The incidence of pneumothorax recurrence within 24 h with 95% confidence interval was calculated. Independent t-test, Mann-Whitney U test, Pearson’s chi-square test or Fisher’s exact test were used to compare subjects’ socio-demographic and clinical factors between clamping group and non-clamping group, as well as between early recurrence and late or no recurrence cases. Statistical analyses were performed using SPSS 22.0 for Windows (IBM Corp., Armonk, New York) and statistical significance was set at p < 0.05.
The study was approved by the Kowloon West Cluster Research Ethics Committee of Hong Kong Hospital Authority.
Between April 2012 and March 2014, there were 321 discharge episodes with diagnosis of “pneumothorax”. Among them, 109 episodes were excluded because of non-spontaneous pneumothorax diagnosis, incorrect coding, or with missing data. Of the remaining 212 episodes of spontaneous pneumothorax, 90 were excluded, mainly because the patient was transferred out with the chest tube, or chest tube was not inserted. Data of the remaining 122 episodes were analysed. Details are shown in Fig. 1.
The mean age of the cohort was 59.2 years. The majority were males (91.8%) and had secondary pneumothorax (70.5%). Of the 86 secondary pneumothorax episodes, 70 (81.4%) had chronic obstructive pulmonary disease with or without other lung conditions. Pneumothorax was loculated in three of 36 primary pneumothorax episodes and 70 of 86 secondary pneumothorax episodes. For the 49 episodes of non-loculated pneumothoraces, mean size immediately before chest tube insertion was 56.6% of the hemithorax volume (range 14.5–100%). Other details are shown in Table 1.
In 68 episodes (55.7%) the chest drain was clamped prior to removal, while in the remainder (54, 44.3%) it was removed without clamping. By univariable analysis, the clamping group was significantly younger, had more primary pneumothorax episodes, shorter time from cessation of air leak to clamp/removal, and fewer episodes managed in non-medical ward setting. All other demographic and disease metrics were comparable. (Table 1). Multivariable analysis was not performed because of the small sample size. For those with clamping, new development of tension pneumothorax, subcutaneous emphysema, and displacement of the chest tube were not seen.
Recurrence of pneumothorax within 24 h occurred in 16 episodes (13.1, 95% CI 8.2–20.2%), with 12 in the clamping group (17.4% of 68), and 4 in the non-clamping group (7.4% of 54). The difference was not statistically significant (p = 0.096). The time from clamping or removal of the chest drain to detection of pneumothorax recurrence for these 16 episodes were depicted in Fig. 2. Of the 12 clamped episodes, chest drain re-insertion was saved in eight episodes (11.8% of 68, 95% CI 6.1–21.5%). For the remaining four episodes, one (episode 3 in Fig. 2) had pneumothorax recurrence detected at 3.22 h, but the chest drain was nonetheless removed. In three episodes (7, 9, 11 in Fig. 2) the first CXR showed no recurrence of pneumothorax, and their chest drains were duly removed. Incidentally, episode 12 had first CXR at 3 h showing no recurrence of pneumothorax, but the chest drain was retained and clamping continued. CXR at 23.45 h showed recurrence of pneumothorax, and the chest drain was unclamped.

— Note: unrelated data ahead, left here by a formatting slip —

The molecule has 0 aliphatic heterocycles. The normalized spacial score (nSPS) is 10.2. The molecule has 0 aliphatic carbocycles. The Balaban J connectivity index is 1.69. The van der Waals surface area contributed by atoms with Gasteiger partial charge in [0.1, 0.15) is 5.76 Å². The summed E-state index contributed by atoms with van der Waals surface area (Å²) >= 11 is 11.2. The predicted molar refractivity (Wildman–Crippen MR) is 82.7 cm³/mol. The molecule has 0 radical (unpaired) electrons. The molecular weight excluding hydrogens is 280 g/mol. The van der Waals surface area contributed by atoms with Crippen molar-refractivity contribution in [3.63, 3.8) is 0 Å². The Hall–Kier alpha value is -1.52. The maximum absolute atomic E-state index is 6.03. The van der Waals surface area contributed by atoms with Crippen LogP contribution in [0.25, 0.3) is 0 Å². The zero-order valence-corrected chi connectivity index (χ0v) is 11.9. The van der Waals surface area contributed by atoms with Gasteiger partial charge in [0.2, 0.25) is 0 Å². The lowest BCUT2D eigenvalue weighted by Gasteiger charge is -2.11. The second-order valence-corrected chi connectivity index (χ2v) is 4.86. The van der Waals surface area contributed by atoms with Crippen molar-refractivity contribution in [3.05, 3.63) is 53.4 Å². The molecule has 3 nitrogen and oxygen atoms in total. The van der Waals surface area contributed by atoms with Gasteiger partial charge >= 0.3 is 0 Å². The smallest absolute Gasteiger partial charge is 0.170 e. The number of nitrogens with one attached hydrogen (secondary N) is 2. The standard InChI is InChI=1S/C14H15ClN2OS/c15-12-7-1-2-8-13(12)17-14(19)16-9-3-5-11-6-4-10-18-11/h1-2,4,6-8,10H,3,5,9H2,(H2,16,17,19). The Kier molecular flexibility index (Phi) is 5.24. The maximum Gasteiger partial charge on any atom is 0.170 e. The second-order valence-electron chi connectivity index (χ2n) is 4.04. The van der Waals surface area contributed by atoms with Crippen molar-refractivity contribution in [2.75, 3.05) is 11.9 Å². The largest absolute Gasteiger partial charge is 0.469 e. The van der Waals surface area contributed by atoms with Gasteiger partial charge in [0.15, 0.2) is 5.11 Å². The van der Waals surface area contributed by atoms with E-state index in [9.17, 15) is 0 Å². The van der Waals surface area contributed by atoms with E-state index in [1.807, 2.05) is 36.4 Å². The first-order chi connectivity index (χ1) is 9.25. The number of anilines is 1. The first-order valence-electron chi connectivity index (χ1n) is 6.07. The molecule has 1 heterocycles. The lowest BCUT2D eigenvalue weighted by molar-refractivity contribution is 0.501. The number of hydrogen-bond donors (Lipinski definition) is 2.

When comparing the demographic and clinical characteristics between those with pneumothorax recurrence within 24 h and the rest of the cohort, there was significantly more previous pneumothorax episodes in the early recurrence group. All other parameters were essentially comparable. (Table 2).
With the lack of international guidelines on clamping prior to removal of chest drains in spontaneous pneumothorax, it is hardly surprising that clinical practice varies widely between different places in the world, and even within individual institutions. Clamping rate varies from “infrequent” in a London teaching hospital , “very occasionally” in City Hospital, Nottingham, United Kingdom , and 24% in Ulster Hospital, Northern Ireland , to more than half in studies performed in the Czech Republic , Wales , and the United States . The clamping rate in this study is 56%. Thus, although some authors rejected this practice on grounds that it prolongs hospital stay and could be dangerous [3,4,5], physicians and surgeon around the world continue to do it without apparent problem.
In our cohort of 68 episodes with chest tube clamping, no new tension pneumothorax or subcutaneous emphysema were seen. This is in agreement with our clinical experience that such events are exceedingly uncommon. The claim that clamping of the chest drain may result in tension pneumothorax was not supported by good rationale . Indeed, we have been unable to find a single case report of onset of tension pneumothorax or subcutaneous emphysema following clamping of the chest drain after detailed literature search.